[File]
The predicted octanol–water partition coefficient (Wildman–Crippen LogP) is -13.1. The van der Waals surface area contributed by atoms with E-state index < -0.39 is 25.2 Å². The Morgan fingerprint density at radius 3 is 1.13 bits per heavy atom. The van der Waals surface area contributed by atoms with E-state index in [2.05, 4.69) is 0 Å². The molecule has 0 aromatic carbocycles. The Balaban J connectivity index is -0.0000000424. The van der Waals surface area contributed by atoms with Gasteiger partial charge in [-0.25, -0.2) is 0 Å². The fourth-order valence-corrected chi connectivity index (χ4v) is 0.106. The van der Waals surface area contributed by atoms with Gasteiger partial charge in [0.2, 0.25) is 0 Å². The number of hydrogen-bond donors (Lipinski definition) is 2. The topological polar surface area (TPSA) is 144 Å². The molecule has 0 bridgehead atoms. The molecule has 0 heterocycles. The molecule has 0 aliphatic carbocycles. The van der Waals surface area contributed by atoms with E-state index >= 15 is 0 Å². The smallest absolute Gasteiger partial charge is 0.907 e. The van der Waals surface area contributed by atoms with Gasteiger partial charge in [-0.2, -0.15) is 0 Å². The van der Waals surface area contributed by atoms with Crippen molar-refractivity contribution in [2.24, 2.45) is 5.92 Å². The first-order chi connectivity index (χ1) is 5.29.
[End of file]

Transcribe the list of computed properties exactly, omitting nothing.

The predicted octanol–water partition coefficient (Wildman–Crippen LogP) is -13.1. The van der Waals surface area contributed by atoms with E-state index < -0.39 is 25.2 Å². The Morgan fingerprint density at radius 3 is 1.13 bits per heavy atom. The van der Waals surface area contributed by atoms with E-state index in [2.05, 4.69) is 0 Å². The molecule has 0 aromatic carbocycles. The Balaban J connectivity index is -0.0000000424. The van der Waals surface area contributed by atoms with Gasteiger partial charge in [-0.25, -0.2) is 0 Å². The fourth-order valence-corrected chi connectivity index (χ4v) is 0.106. The van der Waals surface area contributed by atoms with Gasteiger partial charge in [0.2, 0.25) is 0 Å². The number of hydrogen-bond donors (Lipinski definition) is 2. The topological polar surface area (TPSA) is 144 Å². The molecule has 0 bridgehead atoms. The molecule has 0 heterocycles. The molecule has 0 aliphatic carbocycles. The van der Waals surface area contributed by atoms with E-state index >= 15 is 0 Å². The smallest absolute Gasteiger partial charge is 0.907 e. The van der Waals surface area contributed by atoms with Gasteiger partial charge in [-0.2, -0.15) is 0 Å². The van der Waals surface area contributed by atoms with Crippen molar-refractivity contribution in [2.24, 2.45) is 5.92 Å². The first-order chi connectivity index (χ1) is 5.29.